POTTER — A throwback variation on bowling is seeing a revival in the western Nebraska town of Potter.
Duckpin bowling has been around since the turn of the 20th century, but its date and location of origin is not exactly set in stone.
Since 10-pin bowling was solely a winter sport, duckpin bowling was played in the regular bowling alleys in the summer. Duckpin bowling is different from standard bowling since the ball is much smaller than a regulation-size bowling ball and varies in size and weight.
Even though the game was typically played on the East Coast and a few Midwestern towns, the three-lane alley in Potter is the only known survivor west of the Mississippi River. Potter Historical Foundation vice-chairman Dale Dedic said the original location of the alley was located in a large brick building where The Potter State Bank now sits on the east side of Chestnut Street.
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“We don’t have it pinned down, but we think sometime in the ‘20s it was put in there,” Dedic said.
Dedic said after the Masonic Lodge moved to the old bank building, the alley was brought to its existing location above the A Collective Gathering Flea Market through a second-story window in the 1930s.
During the 1940s, the game was thriving in Potter and at the age of 10, Dedic had a job as a pin-setter.
Dedic would sit on the perches that are above the pit where the pins and ball would end up after plays. It was his duty to set up the pins after the frame and roll the ball back to the player through a ball return in between the lanes. This technique is still used today at the alley. Dedic said he could make good money doing it, earning 10 cents a lane. At the time it only cost 25 cents to bowl.
“There was open bowling up here all of the time until ‘50 or ‘51,” Dedic said. “They only used me when they couldn’t find somebody better, because by the end of the thing I was having a hard time jumping back up there.”
After its height, the alley sat vacant and changed ownership a few times until it was donated to the Potter Historical Foundation in 2004 and has since been an ongoing restoration project for the community. PHF Chairman Kirk Enevoldsen said there are a few things that still need to get done, like adding air conditioning, restoring a middle room, the one-bedroom apartments and improving the alleys, but it is getting done in stages.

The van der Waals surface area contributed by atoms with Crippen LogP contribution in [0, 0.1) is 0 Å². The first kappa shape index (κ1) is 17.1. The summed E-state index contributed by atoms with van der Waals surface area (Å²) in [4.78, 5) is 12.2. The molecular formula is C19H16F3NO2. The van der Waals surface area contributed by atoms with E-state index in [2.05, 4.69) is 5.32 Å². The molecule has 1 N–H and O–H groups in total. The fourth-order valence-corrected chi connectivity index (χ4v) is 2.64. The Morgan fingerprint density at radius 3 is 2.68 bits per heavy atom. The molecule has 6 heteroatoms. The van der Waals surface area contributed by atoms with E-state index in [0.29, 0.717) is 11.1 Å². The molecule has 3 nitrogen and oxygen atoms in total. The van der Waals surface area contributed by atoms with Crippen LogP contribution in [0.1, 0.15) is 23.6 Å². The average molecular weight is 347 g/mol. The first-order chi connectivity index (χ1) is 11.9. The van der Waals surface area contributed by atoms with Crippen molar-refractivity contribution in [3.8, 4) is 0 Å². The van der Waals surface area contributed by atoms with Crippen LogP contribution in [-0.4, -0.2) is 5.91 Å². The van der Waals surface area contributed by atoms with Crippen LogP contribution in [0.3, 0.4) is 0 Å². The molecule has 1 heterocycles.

Enevoldsen said there’s a group of an estimated 50 to 75 volunteers that have helped in restoring the many different areas of the second level of the building. The building would have been a total loss if it hadn’t been refurbished. Volunteers have since put in all new windows, bricks, roof and flooring that sustained a large amount of water damage over the years when it was vacant. The restoration has cost nearly $40,000, according to Enevoldsen.
If it wasn’t for the volunteers, the costs would probably be around $100,000 to get the building where it is today.
“We always make our spouses join us. They don’t get out of the work, either. We just have them come up and help us,” Enevoldsen said. “It’s kind of our tourist attraction.”
Evenvoldsen said before it was taken over by PHF, it was only by a special invitation that someone could come into the building. People had to know the owner or own it in order to come and enjoy it. After PHF took over, the group thought it would be something for everyone if they started to restore it.
“We thought, wouldn’t it be kind of fun if we got it all fixed up and then we could rent it out and everybody could enjoy it?” Enevoldsen said.
The most credible story says that the game began in Baltimore in 1900 at a billiards and bowling hall called Diamond Alleys that was owned by Baltimore Orioles minor league players John McGraw and Wilbert Robinson. Other reports claim the game stemmed from Lowell, Mass., in 1894 and as early as 1893 in Boston, Mass.
The balls range between 4.75 inches and are up to 5 inches in size. The weights vary from 3 pounds, 6 ounces to 3 pounds, 12 ounces and do not have finger holes. Players also get three rolls per frame instead of two.
The pins are different in size when compared to regular bowling pins. The original pins looked similar to a small wooden baseball bat, thick on the end, skinny near the top and are arranged in a similar 10-pin bowling pattern. The pins are a little different today, but are still smaller, lighter and stout, making it difficult to get a strike. According to an excerpt from “The Book of Duckpin Bowling,” when Robinson and McGraw saw the original pins fly as the ball plowed into them, they remarked that they looked like a “flock of flying ducks.” The game later got its name from Baltimore Morning Sun sportswriter Bill Clarke who wrote a story about the new game and christened them as “duckpins.”
Duckpin bowling saw its height in popularity in the 1930s and was even enjoyed by New York Yankees baseball legend Babe Ruth. By 1938, there were nearly 200,000 bowlers involved in sanctioned league play.
Dedic said the main reason they restored the duckpin alley was because it is such a neat item to have in town.
“It was just too neat and unique not to make it usable,” Dedic said. “It’s just unique, you don’t see them anymore.”
The alley can be rented from two hours up to half a day. It is $25 for two hours and $50 for a half day in the morning, afternoon or evening. Enevoldsen said many business and church groups from around the Panhandle come to rent it and it is open to the public to come and play. All proceeds go toward the Potter Historical Foundation.
For more information, call Hal Enevoldsen at 308-879-4451 or Dave at 308-879-4466.